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LSD1 regulates the balance between self-renewal and differentiation in human embryonic stem cells.

Nature cell biology | Jun 2, 2011

We identify LSD1 (lysine-specific demethylase 1; also known as KDM1A and AOF2) as a key histone modifier that participates in the maintenance of pluripotency through the regulation of bivalent domains, a chromatin environment present at the regulatory regions of developmental genes that contains both H3K4 di/trimethylation and H3K27 trimethylation marks. LSD1 occupies the promoters of a subset of developmental genes that contain bivalent domains and are co-occupied by OCT4 and NANOG in human embryonic stem cells, where it controls the levels of H3K4 methylation through its demethylase activity. Thus, LSD1 has a role in maintaining the silencing of several developmental genes in human embryonic stem cells by regulating the critical balance between H3K4 and H3K27 methylation at their regulatory regions.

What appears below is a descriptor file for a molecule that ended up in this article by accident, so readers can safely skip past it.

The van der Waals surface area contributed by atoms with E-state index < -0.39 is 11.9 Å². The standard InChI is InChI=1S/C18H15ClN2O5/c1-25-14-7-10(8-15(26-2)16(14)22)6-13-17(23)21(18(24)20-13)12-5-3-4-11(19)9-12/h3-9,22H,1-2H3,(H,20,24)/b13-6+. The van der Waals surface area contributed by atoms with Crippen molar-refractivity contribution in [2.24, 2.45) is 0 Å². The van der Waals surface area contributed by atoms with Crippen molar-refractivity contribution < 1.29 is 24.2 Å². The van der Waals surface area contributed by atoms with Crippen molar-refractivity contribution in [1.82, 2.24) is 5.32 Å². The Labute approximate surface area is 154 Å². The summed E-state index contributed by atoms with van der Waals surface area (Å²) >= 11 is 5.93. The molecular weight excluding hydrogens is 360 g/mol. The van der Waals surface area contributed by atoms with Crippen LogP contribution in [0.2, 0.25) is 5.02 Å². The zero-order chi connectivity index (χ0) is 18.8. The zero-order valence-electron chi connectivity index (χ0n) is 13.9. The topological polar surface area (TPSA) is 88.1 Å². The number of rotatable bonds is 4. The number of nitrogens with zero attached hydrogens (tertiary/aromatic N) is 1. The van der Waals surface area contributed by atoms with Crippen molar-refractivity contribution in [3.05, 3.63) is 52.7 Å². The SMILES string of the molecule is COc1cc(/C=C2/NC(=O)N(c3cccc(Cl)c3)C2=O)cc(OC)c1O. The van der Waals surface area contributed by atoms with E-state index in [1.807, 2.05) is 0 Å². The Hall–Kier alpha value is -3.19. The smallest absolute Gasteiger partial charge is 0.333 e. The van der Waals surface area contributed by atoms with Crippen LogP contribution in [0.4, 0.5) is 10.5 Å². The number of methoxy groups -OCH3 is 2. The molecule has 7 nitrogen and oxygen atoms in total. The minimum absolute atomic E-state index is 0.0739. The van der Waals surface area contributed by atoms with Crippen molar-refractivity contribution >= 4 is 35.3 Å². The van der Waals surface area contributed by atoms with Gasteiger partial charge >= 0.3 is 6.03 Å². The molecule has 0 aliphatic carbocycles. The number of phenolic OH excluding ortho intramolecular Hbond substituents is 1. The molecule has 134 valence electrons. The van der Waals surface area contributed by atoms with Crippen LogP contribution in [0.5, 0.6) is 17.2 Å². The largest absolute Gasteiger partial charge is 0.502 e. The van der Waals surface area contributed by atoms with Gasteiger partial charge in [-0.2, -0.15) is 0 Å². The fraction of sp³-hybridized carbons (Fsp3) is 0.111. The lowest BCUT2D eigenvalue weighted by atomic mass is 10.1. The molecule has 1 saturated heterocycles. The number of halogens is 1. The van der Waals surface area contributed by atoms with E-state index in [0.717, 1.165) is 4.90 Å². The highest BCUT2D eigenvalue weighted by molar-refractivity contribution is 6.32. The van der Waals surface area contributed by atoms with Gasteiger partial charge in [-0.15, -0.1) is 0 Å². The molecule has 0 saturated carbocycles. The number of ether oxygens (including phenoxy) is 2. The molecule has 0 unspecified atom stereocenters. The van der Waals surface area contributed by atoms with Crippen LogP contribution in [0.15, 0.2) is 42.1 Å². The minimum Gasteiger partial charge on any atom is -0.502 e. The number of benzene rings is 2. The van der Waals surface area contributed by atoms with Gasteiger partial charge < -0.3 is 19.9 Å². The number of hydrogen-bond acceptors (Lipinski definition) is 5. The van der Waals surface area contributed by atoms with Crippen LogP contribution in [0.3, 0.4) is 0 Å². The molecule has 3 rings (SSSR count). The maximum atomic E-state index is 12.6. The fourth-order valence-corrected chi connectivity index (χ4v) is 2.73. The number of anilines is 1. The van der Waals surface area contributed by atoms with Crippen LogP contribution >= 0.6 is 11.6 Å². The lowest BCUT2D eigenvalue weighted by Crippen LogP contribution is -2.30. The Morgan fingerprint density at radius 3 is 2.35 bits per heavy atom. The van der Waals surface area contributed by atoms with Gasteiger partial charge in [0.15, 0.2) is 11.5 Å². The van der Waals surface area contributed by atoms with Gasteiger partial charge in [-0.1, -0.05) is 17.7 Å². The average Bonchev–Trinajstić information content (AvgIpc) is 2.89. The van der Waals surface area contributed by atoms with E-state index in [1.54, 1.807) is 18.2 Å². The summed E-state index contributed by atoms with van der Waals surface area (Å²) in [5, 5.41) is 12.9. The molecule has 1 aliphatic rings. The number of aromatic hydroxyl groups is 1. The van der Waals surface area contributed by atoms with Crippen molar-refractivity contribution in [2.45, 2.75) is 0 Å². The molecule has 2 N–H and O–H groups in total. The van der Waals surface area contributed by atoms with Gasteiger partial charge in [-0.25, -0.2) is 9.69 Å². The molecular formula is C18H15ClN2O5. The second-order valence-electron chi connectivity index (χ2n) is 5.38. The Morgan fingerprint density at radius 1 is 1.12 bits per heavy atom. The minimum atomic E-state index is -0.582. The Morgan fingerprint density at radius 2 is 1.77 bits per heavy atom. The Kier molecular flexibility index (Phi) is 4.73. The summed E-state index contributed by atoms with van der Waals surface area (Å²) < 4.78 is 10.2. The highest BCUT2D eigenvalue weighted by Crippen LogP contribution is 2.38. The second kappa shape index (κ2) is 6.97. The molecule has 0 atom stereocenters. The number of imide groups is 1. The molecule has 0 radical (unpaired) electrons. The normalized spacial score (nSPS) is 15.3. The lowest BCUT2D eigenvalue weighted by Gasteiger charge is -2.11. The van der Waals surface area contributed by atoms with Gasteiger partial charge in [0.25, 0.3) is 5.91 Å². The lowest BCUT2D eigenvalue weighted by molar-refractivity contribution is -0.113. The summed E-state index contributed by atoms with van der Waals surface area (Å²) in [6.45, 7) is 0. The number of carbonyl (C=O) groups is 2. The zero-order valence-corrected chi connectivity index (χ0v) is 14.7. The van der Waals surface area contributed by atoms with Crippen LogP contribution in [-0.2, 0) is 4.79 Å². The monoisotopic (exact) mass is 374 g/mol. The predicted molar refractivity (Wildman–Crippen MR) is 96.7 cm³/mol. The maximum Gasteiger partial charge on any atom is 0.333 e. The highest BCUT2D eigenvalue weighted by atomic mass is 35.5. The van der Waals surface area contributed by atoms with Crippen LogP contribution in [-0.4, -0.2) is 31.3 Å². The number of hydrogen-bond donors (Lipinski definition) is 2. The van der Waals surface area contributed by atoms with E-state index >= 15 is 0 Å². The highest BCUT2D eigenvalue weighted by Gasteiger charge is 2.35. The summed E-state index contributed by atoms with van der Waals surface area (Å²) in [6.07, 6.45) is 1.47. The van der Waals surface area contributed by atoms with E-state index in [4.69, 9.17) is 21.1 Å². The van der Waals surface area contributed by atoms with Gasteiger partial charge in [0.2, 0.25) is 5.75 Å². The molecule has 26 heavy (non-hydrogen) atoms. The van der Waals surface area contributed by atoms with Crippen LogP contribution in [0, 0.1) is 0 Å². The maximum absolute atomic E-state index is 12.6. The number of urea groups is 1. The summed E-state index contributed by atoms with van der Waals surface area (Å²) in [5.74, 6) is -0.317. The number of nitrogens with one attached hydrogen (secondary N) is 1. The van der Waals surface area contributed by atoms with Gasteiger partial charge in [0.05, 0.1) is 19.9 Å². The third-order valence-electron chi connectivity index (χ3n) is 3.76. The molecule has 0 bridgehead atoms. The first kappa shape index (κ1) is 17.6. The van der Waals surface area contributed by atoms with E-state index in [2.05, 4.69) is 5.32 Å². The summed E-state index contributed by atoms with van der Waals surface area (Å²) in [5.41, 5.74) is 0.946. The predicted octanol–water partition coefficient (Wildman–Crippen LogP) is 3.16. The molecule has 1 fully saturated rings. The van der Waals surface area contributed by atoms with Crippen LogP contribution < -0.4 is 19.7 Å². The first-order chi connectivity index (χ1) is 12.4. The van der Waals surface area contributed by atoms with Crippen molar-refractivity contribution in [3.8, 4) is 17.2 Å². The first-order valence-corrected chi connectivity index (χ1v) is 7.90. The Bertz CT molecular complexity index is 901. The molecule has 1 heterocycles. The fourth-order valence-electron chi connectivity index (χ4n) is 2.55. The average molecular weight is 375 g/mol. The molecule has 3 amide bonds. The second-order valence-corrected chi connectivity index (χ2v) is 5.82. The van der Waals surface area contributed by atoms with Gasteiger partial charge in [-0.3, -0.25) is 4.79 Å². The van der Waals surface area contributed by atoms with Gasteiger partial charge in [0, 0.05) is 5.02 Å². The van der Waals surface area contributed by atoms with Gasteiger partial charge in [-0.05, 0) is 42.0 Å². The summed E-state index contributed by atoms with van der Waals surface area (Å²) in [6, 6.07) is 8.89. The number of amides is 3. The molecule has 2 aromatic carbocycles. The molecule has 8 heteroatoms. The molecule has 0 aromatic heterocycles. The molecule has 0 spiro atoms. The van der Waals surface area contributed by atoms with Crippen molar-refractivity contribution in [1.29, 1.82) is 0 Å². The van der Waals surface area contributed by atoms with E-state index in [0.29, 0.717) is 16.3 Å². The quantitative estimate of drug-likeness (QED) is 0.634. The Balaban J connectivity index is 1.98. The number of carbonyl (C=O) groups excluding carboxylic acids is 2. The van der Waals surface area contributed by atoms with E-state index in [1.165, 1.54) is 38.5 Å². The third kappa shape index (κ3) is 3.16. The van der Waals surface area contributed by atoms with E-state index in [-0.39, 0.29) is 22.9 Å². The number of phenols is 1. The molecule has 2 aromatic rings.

Pubmed ID: 21602794 RIS Download

Mesh terms: Apoptosis | Bone Morphogenetic Protein 2 | Cell Cycle | Cell Differentiation | Cell Line | Embryonic Stem Cells | Gene Expression Regulation, Developmental | Gene Knockdown Techniques | Histone Demethylases | Humans | Jumonji Domain-Containing Histone Demethylases | Methylation | Pluripotent Stem Cells | Reverse Transcriptase Polymerase Chain Reaction | Signal Transduction

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